Downtown start-up PRSONAS looks to promote presenter product

Jul. 22, 2013 @ 06:32 PM

At the N.C. Museum of Natural Sciences in Raleigh, a talking dinosaur is ready to greet visitors and take donations. Want to make a donation right away? The dinosaur can take your information.

The museum’s greeter is a visual presenter – a standup that plays a video sound recording, displays a projected image and takes payments – set up on a trial basis at the museum by the Durham-based start-up PRSONAS.

The company was spun out of the Wake Forest company nuMedia Innovations, a contract technology developer, said David Rose, PRSONAS’ president and CEO. PRSONAS is now looking to build a business around selling visual presenters to businesses for use at company trade shows, or at other locations such as at hospitals or airports.

The first presenter was born after nuMedia Innovations was asked to create an interactive stand-up for use at a trade show, Rose said. He said company officials later went through nuMedia’s product portfolio, and decided to spin out that technology on its own.

“We see the value here – it’s an attention-getter, people are attracted to it, want to check it out,” he said.

The presenters are created from a combination of technology sources, Rose said. They didn’t develop some technology that goes into the presenters, but they did develop the artificial intelligence that makes the units interactive, he said.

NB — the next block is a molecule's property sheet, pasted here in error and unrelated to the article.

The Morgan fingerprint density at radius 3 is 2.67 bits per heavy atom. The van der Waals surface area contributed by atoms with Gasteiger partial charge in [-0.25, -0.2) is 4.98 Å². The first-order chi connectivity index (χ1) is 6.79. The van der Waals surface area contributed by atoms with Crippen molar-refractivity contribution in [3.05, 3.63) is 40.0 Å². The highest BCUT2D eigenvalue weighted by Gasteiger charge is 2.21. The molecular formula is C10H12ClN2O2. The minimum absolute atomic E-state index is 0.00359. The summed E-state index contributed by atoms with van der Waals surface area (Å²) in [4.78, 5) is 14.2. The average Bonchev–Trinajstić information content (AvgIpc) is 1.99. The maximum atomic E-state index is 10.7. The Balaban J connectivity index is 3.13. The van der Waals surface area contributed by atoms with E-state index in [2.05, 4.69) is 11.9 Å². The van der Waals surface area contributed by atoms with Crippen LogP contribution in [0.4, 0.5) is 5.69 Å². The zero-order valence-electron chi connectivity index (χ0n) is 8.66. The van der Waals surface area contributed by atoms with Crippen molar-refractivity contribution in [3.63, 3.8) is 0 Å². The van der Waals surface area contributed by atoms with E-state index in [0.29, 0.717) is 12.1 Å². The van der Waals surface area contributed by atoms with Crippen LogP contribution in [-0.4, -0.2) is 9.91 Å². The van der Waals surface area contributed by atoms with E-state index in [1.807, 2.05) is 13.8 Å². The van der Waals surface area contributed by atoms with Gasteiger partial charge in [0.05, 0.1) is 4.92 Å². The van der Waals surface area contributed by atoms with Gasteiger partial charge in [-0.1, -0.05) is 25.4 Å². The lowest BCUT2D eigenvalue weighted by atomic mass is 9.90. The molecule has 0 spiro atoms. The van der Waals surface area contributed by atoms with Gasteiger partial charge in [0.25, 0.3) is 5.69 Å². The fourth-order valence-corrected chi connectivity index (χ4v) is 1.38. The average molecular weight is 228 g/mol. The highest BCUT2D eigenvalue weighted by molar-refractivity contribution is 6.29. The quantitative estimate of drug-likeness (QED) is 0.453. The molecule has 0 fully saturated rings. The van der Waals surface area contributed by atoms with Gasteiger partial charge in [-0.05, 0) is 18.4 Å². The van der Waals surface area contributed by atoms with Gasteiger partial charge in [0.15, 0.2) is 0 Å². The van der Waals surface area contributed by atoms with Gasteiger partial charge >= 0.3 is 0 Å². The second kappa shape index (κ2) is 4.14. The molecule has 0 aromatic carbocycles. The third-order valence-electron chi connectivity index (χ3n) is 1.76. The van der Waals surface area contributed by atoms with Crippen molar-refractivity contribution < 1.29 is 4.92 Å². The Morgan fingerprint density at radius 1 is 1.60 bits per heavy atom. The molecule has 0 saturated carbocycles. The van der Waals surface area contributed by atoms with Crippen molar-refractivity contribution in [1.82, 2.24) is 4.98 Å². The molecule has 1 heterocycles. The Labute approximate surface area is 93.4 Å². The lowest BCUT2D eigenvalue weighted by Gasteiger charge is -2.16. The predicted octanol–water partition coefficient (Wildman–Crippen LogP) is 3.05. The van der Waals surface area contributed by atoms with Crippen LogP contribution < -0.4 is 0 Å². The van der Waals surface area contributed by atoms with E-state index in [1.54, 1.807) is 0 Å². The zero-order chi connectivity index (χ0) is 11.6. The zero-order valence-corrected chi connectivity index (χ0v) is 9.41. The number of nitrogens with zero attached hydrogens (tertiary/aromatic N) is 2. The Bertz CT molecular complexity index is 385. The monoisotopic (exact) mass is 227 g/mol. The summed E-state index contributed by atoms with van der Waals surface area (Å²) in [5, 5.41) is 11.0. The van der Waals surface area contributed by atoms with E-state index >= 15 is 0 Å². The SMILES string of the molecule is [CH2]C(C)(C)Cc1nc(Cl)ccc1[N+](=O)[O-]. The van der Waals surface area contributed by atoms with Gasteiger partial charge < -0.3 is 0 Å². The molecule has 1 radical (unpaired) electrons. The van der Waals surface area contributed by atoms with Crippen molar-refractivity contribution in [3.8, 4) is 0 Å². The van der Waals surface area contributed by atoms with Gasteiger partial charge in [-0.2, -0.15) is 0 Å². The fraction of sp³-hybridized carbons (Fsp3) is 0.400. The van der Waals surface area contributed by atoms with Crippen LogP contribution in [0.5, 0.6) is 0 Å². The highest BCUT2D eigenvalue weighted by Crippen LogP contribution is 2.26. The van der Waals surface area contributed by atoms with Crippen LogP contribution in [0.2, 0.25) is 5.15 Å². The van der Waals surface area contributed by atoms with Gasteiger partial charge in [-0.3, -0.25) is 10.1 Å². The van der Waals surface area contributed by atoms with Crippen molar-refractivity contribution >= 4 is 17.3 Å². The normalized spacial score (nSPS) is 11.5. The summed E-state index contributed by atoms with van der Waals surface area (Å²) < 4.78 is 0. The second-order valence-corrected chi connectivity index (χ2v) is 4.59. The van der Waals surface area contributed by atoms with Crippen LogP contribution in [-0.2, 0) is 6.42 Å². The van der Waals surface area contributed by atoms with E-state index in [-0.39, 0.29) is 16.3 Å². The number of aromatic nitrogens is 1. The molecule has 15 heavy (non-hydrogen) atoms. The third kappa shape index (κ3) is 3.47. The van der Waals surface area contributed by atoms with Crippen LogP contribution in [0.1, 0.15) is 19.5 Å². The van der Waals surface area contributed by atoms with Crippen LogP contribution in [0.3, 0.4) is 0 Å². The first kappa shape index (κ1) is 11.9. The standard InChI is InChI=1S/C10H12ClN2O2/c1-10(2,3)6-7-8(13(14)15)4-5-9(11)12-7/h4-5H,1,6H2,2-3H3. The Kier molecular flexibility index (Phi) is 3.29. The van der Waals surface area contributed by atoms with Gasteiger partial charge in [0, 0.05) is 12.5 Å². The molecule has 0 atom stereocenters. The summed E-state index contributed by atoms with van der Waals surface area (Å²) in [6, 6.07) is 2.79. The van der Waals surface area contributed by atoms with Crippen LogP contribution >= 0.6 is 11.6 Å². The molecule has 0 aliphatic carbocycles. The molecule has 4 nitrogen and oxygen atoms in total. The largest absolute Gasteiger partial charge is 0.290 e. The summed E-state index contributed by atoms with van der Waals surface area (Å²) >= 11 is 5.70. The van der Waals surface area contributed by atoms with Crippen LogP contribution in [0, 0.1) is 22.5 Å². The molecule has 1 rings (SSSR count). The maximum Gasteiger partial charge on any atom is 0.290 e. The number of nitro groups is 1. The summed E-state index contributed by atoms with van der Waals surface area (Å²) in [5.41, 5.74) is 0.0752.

Several units have touch screens, Rose said, that allow the user to learn more about one of several different topics. Rose said the company developed the logic that allows that to happen.

He said they believe that component makes their product unique. He said it could be a plus for businesses, which can compile data from the interactive presenters on what customers are looking for.

“It’s not just a speaking billboard,” said Clement du Toit, the marketing director for the company, and one of its three employees.

The company has 10 of its visual presenters out in the world right now, Rose said. The presenter at the museum in Raleigh is set up through a revenue-sharing arrangement over a 90-day trial basis.

Rose said one of the company’s biggest obstacles has been getting their product seen.

That’s one reason he said the company is in downtown Durham. The company is one of the start-ups in space at the new hub for entrepreneurs, the Underground@ Main, at 201 W. Main St. The entrepreneurial hub is one of two spaces for small companies backed by Raleigh-based Capitol Broadcasting Corp.

Capitol Broadcasting is behind what was previously called the American Underground, at the American Tobacco campus downtown.

“Regardless, if we’re going to start a technology company high tech company, in my mind, there’s no better place than downtown Durham,” Rose said, adding that he believes there’s an established ecosystem of investors, entrepreneurs and journalists there.